It seems to me that if you’re a critic wanting to make a name for yourself in a particular field, there’s one surefire way to accomplish that goal. Film critics, quit pouring your heart and soul into that piece that will forever alter the way we look at Citizen Kane. Music-mag columnists, forget about the zillionth reason that Revolver was more revolutionary than Sgt. Pepper. If notoriety is what you’re after, you need to turn your attention away from these clichés – hell, turn away from criticism altogether – and start honing your skills at obituary-writing.
Nothing will reach lovers of an art form more quickly, and nothing will hit them harder, than a missive from a member of the chattering classes declaring its death. Not that this isn’t a cliché in itself; go to Google right now and enter “Death of [your favourite medium here]”, and you’ll get enough reading material to occupy you until your own last breath. But unlike most clichés, this one never loses its punch. If you make the case online, that piece’s Comments section will become a boxing ring in which readers will line up to pummel you and your work, sparing a few swings for anyone who might break in to come to your defence. Try to marginalise their medium of choice, and these thin-skinned masses will hate you – but mark my words, they’ll remember your name.
No form is immune, no matter how current (the tweet, barely ten years old, has heard its own death knell numerous times already), and likewise no lover of the form is immune to the sting (I will admit to having more than once felt that trollish urge to vent against one or another of these obits provocateurs). But if there’s one medium that critics pick on more than any other, if there’s one over which we all keep bickering, it’s The Novel. Plenty of people have trumpeted the demise of film, or radio, or rock ‘n’ roll, but only The Novel has had the treatment often enough to warrant a Wikipedia page on the subject.
To try and close the book on The Novel makes sense: novels are as old as paper and ink – or at least as the printing press. Since the dawn of the twentieth century, technologies have come up every few decades to supplant the printed word. And undeniably, the more dazzling, more accessible media of movies and television have managed to reach a far wider audience than novels ever could (to prove my point, just take a poll of your friends to see how many have read War and Peace, and how many just saw it on TV).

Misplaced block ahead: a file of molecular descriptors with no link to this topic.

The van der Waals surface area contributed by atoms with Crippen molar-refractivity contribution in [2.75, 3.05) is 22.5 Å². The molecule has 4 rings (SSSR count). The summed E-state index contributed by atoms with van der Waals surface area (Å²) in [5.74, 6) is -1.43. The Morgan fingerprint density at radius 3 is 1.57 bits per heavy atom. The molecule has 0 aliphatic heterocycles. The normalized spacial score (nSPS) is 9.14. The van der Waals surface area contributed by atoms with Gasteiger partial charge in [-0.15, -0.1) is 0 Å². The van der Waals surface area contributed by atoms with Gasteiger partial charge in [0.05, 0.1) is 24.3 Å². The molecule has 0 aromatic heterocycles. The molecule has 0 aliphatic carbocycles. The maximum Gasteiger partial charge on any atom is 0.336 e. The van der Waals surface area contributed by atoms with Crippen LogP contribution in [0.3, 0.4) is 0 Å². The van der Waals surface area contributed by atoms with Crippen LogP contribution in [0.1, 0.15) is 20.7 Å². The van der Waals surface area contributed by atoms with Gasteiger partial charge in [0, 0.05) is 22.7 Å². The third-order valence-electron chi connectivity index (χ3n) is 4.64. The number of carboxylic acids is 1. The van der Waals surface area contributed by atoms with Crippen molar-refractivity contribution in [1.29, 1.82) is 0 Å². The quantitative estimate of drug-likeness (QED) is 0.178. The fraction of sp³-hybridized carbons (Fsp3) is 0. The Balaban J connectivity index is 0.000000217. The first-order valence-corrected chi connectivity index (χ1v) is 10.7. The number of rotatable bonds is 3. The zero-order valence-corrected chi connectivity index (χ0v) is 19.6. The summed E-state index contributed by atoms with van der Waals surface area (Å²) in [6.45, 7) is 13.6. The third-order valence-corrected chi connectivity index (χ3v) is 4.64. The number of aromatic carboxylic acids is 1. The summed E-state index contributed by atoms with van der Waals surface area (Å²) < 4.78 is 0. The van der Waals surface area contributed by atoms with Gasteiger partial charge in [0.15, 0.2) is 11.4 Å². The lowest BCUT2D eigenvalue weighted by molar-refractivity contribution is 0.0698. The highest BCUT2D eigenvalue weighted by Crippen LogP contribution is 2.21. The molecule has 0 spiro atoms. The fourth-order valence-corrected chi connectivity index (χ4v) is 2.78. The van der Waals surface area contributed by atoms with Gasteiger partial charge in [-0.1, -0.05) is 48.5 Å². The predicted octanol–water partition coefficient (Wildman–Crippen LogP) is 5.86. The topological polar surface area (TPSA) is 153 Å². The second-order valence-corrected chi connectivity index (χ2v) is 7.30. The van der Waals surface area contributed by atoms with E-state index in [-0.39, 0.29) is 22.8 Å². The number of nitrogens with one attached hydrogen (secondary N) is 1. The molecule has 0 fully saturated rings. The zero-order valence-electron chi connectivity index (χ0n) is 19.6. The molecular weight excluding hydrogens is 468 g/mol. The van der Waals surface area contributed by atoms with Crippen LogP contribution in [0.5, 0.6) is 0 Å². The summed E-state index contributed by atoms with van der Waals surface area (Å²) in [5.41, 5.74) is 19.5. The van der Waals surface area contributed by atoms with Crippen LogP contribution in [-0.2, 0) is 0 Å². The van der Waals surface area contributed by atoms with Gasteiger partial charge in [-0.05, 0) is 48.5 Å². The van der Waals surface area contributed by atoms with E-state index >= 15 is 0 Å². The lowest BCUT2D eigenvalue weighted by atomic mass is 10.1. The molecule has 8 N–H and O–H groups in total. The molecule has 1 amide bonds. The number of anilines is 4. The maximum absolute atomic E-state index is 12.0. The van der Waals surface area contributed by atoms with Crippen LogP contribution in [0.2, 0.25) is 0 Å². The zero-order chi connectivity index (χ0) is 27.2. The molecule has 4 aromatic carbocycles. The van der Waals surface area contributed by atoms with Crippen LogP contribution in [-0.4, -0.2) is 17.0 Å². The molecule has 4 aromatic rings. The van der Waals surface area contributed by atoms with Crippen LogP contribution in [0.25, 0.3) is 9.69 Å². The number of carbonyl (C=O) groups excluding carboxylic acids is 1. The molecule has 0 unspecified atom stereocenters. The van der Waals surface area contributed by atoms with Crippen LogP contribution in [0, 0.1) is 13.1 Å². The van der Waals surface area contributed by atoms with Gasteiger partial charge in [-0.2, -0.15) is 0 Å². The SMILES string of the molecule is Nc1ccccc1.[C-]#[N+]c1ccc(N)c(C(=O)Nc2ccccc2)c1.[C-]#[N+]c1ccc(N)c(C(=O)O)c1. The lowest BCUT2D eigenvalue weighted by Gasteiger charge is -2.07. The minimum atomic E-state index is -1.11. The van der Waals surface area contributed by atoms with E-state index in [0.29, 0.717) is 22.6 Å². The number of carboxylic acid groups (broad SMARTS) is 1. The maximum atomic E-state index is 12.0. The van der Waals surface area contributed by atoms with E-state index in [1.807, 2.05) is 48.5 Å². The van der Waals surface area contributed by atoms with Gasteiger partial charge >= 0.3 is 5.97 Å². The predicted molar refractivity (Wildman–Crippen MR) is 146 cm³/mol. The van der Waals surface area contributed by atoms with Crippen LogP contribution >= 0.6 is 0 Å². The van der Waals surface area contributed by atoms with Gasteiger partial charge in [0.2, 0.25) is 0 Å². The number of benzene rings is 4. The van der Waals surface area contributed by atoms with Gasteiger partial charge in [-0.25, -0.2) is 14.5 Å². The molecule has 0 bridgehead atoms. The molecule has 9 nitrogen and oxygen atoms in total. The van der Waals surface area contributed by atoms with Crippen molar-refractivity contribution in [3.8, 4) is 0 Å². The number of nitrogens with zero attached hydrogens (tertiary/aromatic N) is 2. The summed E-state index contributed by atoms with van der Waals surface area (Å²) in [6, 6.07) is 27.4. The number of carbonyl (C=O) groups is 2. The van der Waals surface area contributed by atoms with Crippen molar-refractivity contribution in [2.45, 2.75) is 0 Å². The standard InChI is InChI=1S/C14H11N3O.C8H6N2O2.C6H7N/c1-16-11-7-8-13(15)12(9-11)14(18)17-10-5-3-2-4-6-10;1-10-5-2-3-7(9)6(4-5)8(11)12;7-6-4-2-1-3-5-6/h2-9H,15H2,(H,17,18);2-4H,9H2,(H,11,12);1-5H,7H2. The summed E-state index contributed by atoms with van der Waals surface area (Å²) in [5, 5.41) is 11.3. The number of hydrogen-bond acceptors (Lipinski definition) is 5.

I don’t think Dana Spiotta is ready to don the long black veil for her medium of choice, though. “I love the elasticity of the novel form,” she tells me when I ask her about it. “Comprised of only words on the page, and yet it can do whatever you can get away with.” Spiotta’s new novel Innocents and Others is just her latest demonstration of what an author can get away with, and I believe it’s in the games she plays with form that she shows us how.
The real delight of the novel is the way it stacks itself up against competing forms. Spiotta has always recognised that a novel needn’t fear film, or the internet, or any of its other would-be murderers.”
First, the story: Meadow Mori is a genius documentary filmmaker with a penchant for the ‘fabule’ (Spiotta’s term for “a lie to tell the truth”, and a word so delicious I’m already searching for ways to insert it into my vocabulary), obsessed with manipulating reality on celluloid with the powers of lighting, sound, editing and sequencing. Her high-school best friend Carrie starts off as a sort of partner in crime for Meadow, before striking out as a director of more conventional – and more commercially successful – edgy-but-mainstream comedies. On the surface, the novel wants to explore the way that Meadow and Carrie’s artistic trajectories lead them away from each other, and the threads of shared experience which (barely) hold their friendship together. It also does a fine job of price-checking Meadow’s relentless drive for artistic integrity (so uncompromising that it often eclipses her documentarian’s reverence for the truth), comparing it to Carrie’s more pragmatic sensibility.
But if you’re after something bigger, Innocents and Others has a lot more to offer underneath its surface story. For me, the real delight of the novel is the way it stacks itself up against competing forms. This has always been part of Spiotta’s M.O.; clearly in love with pop culture, she peppers her novels with references to everything from Red Desert to A Hard Day’s Night, from John Coltrane to Talking Heads. But she doesn’t stop there. Spiotta has always recognised that a novel needn’t fear film, or the internet, or any of its other would-be murderers. Each of these forms carries a unique toolkit for telling a story, and for her all of these toolkits are ripe for plundering if she needs a fresh approach to her narrative. Her previous novel Stone Arabia made good use of the script format to shift the tone and pick up the pace in certain passages concerning a documentary. Innocents and Others plunges us right into her fictional realm by opening with an essay by Meadow, at that point a retired semi-recluse. This being the present day, Spiotta recognises that an internet blog would be the natural setting for such an essay. And just like that, a whole new structure builds itself up to house this introduction.